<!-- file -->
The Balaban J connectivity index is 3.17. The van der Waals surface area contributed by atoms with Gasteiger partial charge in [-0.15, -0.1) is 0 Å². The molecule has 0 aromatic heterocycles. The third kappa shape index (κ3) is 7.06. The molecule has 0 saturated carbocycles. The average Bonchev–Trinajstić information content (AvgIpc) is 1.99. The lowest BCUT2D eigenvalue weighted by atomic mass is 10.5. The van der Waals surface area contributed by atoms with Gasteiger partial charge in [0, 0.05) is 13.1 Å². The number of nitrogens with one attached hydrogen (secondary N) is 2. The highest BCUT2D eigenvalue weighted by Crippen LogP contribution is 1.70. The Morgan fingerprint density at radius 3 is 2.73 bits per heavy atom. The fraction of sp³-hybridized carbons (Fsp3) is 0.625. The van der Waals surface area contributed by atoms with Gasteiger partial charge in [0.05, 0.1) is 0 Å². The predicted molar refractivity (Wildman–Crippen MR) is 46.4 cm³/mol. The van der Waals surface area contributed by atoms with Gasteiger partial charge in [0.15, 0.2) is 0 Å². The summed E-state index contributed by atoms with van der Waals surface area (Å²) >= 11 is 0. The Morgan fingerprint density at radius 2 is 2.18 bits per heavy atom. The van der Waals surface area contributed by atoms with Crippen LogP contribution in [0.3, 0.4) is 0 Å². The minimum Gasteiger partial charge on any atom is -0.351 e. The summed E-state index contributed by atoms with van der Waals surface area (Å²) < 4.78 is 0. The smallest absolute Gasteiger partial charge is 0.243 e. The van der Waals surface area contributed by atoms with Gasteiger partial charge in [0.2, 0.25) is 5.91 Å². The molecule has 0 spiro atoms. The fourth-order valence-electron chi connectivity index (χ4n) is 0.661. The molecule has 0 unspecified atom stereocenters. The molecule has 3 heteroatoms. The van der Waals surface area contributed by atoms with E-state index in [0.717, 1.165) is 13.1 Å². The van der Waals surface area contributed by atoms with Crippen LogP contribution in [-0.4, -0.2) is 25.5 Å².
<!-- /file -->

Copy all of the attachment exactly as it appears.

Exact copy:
The Balaban J connectivity index is 3.17. The van der Waals surface area contributed by atoms with Gasteiger partial charge in [-0.15, -0.1) is 0 Å². The molecule has 0 aromatic heterocycles. The third kappa shape index (κ3) is 7.06. The molecule has 0 saturated carbocycles. The average Bonchev–Trinajstić information content (AvgIpc) is 1.99. The lowest BCUT2D eigenvalue weighted by atomic mass is 10.5. The van der Waals surface area contributed by atoms with Gasteiger partial charge in [0, 0.05) is 13.1 Å². The number of nitrogens with one attached hydrogen (secondary N) is 2. The highest BCUT2D eigenvalue weighted by Crippen LogP contribution is 1.70. The Morgan fingerprint density at radius 3 is 2.73 bits per heavy atom. The fraction of sp³-hybridized carbons (Fsp3) is 0.625. The van der Waals surface area contributed by atoms with Gasteiger partial charge in [0.05, 0.1) is 0 Å². The predicted molar refractivity (Wildman–Crippen MR) is 46.4 cm³/mol. The van der Waals surface area contributed by atoms with Gasteiger partial charge in [0.15, 0.2) is 0 Å². The summed E-state index contributed by atoms with van der Waals surface area (Å²) >= 11 is 0. The Morgan fingerprint density at radius 2 is 2.18 bits per heavy atom. The van der Waals surface area contributed by atoms with Crippen LogP contribution in [0.3, 0.4) is 0 Å². The minimum Gasteiger partial charge on any atom is -0.351 e. The summed E-state index contributed by atoms with van der Waals surface area (Å²) < 4.78 is 0. The smallest absolute Gasteiger partial charge is 0.243 e. The van der Waals surface area contributed by atoms with Gasteiger partial charge in [0.2, 0.25) is 5.91 Å². The molecule has 0 spiro atoms. The fourth-order valence-electron chi connectivity index (χ4n) is 0.661. The molecule has 0 unspecified atom stereocenters. The molecule has 3 heteroatoms. The van der Waals surface area contributed by atoms with E-state index in [0.717, 1.165) is 13.1 Å². The van der Waals surface area contributed by atoms with Crippen LogP contribution in [-0.4, -0.2) is 25.5 Å².